Selection of the most suitable materials for both float switch and gasket can be made by referring to a ‘Chemical Compatibility’ table. These tables provide a good indication of the suitability of the various float switch materials in a wide range of liquids. For some process liquids, it may be necessary to obtain a sample float switch in order to test the compatibility.
It is important to fully understand the nature of the load that needs to be switched and to ensure that the float switch is capable of handling this load. The electrical ratings, which most manufacturers provide in their float switch specifications, are for purely resistive loads. Any loads that have either inductive or capacitive components should have the appropriate contact protection measure applied.
In applications where aggressive liquids may spill onto external wiring, it is important to specify particular materials for the cables used to connect to the float switches. There are standard, UL-approved cable types for the various float switches, as well as high temperature, low smoke zero halogen (LSZH) and other specialised materials.
Custom engineered float switches
The operating environment is critical to the choice of float switch. A water tank for an industrial process may only require a simple plastic float switch. However, if the application is in a hazardous area, for example, a petrochemical storage tank where flammable gases, vapours or dust are present, a stainless steel, explosion-proof float switch will be required.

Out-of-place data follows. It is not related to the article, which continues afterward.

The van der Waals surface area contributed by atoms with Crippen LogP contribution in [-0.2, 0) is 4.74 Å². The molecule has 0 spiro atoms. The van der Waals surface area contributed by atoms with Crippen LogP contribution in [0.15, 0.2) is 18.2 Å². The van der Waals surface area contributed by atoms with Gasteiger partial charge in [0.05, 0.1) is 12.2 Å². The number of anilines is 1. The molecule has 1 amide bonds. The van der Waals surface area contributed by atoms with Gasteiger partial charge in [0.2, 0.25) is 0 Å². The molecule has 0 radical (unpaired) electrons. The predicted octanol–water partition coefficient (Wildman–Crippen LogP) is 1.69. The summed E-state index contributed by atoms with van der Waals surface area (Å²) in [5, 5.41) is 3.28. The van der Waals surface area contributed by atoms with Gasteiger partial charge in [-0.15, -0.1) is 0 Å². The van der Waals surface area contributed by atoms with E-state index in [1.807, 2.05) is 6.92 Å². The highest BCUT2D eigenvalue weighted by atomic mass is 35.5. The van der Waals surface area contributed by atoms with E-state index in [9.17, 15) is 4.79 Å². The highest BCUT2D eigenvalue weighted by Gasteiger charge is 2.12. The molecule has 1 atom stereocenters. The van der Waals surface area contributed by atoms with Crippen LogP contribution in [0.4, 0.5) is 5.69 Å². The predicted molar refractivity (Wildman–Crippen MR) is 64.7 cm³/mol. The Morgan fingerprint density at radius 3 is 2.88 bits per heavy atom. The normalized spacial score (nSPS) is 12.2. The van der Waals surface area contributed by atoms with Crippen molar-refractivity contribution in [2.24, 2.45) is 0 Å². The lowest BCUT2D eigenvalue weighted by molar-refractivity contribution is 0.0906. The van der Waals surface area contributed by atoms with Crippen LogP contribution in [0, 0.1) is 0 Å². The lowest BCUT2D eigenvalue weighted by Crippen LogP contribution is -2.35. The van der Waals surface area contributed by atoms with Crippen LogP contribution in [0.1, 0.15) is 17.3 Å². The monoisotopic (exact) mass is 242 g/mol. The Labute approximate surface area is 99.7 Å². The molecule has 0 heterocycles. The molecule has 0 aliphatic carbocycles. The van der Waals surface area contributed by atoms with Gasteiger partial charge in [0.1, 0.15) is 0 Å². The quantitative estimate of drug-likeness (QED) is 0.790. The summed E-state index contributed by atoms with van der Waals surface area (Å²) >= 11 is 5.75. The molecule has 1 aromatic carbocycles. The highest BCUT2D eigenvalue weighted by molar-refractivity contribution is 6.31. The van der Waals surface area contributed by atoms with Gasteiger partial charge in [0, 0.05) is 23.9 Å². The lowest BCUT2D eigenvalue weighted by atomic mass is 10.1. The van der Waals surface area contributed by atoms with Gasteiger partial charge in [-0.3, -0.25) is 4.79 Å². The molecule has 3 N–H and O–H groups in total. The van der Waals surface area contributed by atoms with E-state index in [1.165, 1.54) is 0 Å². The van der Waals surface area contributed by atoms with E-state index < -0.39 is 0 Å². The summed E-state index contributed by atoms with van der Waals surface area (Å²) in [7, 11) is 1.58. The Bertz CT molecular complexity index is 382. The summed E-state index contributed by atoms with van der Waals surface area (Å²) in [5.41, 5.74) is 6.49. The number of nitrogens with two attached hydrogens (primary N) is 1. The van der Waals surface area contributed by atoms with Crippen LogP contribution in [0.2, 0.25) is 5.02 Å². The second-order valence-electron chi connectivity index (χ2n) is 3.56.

Over the years, Cynergy3 has custom engineered many variants of its float switches to match particular customer requirements in a wide range if industry sectors including oil, gas & petrochemicals; food and beverage; chemicals and pharmaceuticals; water and wastewater; and process manufacturing. These include float switches for all types of environment, including industrial process control, safe areas, intrinsically safe and hazardous areas (ATEX-certified), as well as WRAS-approved switches for drinking water applications.
The principal function of a high voltage reed relay is to isolate as high a voltage as possible, Cynergy3 achieve this through the use of evacuated reed switches. These are available with Tungsten or Rhodium contacts, depending on the switching requirements of the applications. These relays are intended for use in DC or AC (50Hz to 60Hz) applications.
RF Reed Relays
Cynergy3's range of RF reed relays are carefully designed to provide minimal RF signal loss and low contact resistance. This is achieved through the use of copper plated reed switches, with Rhodium contacts, packaged in carefully designed coil assemblies. These relays are designed for use in the HF band and are typically used in HF amplifiers and aerial tuning units (ATU's). The standard performance measure of an RF reed relay, adopted by Cynergy3, is Effective Series Resistance (ESR); this is because these relays are very often used in high “Q” circuits, which experience high currents throughout the frequency range, as found in certain ATU circuits.
The following are some general guidelines, which should be considered when working and designing with Cynergy3's range of reed relays. It should be noted that all data is presented, throughout, at an assumed ambient temperature of 20°C, unless otherwise stated.